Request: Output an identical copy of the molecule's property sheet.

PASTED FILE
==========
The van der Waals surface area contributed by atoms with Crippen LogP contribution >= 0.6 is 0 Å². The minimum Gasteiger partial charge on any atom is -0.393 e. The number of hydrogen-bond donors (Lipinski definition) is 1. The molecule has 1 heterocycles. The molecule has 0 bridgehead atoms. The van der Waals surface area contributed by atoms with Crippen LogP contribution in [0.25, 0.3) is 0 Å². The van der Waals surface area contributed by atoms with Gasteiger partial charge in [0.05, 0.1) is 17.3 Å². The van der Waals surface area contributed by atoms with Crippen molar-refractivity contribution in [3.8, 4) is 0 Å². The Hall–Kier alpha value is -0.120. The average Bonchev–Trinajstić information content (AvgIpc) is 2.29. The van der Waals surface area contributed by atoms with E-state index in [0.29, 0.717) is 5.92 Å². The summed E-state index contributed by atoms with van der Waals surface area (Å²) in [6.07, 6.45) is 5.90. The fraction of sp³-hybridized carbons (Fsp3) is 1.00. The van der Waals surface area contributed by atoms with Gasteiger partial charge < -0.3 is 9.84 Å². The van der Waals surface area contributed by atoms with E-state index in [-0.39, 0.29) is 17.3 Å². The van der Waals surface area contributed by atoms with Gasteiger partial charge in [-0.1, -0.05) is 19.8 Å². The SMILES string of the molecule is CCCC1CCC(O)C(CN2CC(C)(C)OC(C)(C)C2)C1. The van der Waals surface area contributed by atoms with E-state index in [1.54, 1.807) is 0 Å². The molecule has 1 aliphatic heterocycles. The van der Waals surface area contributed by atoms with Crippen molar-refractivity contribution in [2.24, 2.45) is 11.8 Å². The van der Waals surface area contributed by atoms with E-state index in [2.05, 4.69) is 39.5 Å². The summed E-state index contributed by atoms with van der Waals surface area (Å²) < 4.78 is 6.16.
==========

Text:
The van der Waals surface area contributed by atoms with Crippen LogP contribution >= 0.6 is 0 Å². The minimum Gasteiger partial charge on any atom is -0.393 e. The number of hydrogen-bond donors (Lipinski definition) is 1. The molecule has 1 heterocycles. The molecule has 0 bridgehead atoms. The van der Waals surface area contributed by atoms with Crippen LogP contribution in [0.25, 0.3) is 0 Å². The van der Waals surface area contributed by atoms with Gasteiger partial charge in [0.05, 0.1) is 17.3 Å². The van der Waals surface area contributed by atoms with Crippen molar-refractivity contribution in [3.8, 4) is 0 Å². The Hall–Kier alpha value is -0.120. The average Bonchev–Trinajstić information content (AvgIpc) is 2.29. The van der Waals surface area contributed by atoms with E-state index in [0.29, 0.717) is 5.92 Å². The summed E-state index contributed by atoms with van der Waals surface area (Å²) in [6.07, 6.45) is 5.90. The fraction of sp³-hybridized carbons (Fsp3) is 1.00. The van der Waals surface area contributed by atoms with Gasteiger partial charge < -0.3 is 9.84 Å². The van der Waals surface area contributed by atoms with E-state index in [-0.39, 0.29) is 17.3 Å². The van der Waals surface area contributed by atoms with Gasteiger partial charge in [-0.1, -0.05) is 19.8 Å². The SMILES string of the molecule is CCCC1CCC(O)C(CN2CC(C)(C)OC(C)(C)C2)C1. The van der Waals surface area contributed by atoms with E-state index in [1.54, 1.807) is 0 Å². The molecule has 1 aliphatic heterocycles. The van der Waals surface area contributed by atoms with Crippen molar-refractivity contribution in [2.24, 2.45) is 11.8 Å². The van der Waals surface area contributed by atoms with E-state index in [2.05, 4.69) is 39.5 Å². The summed E-state index contributed by atoms with van der Waals surface area (Å²) < 4.78 is 6.16.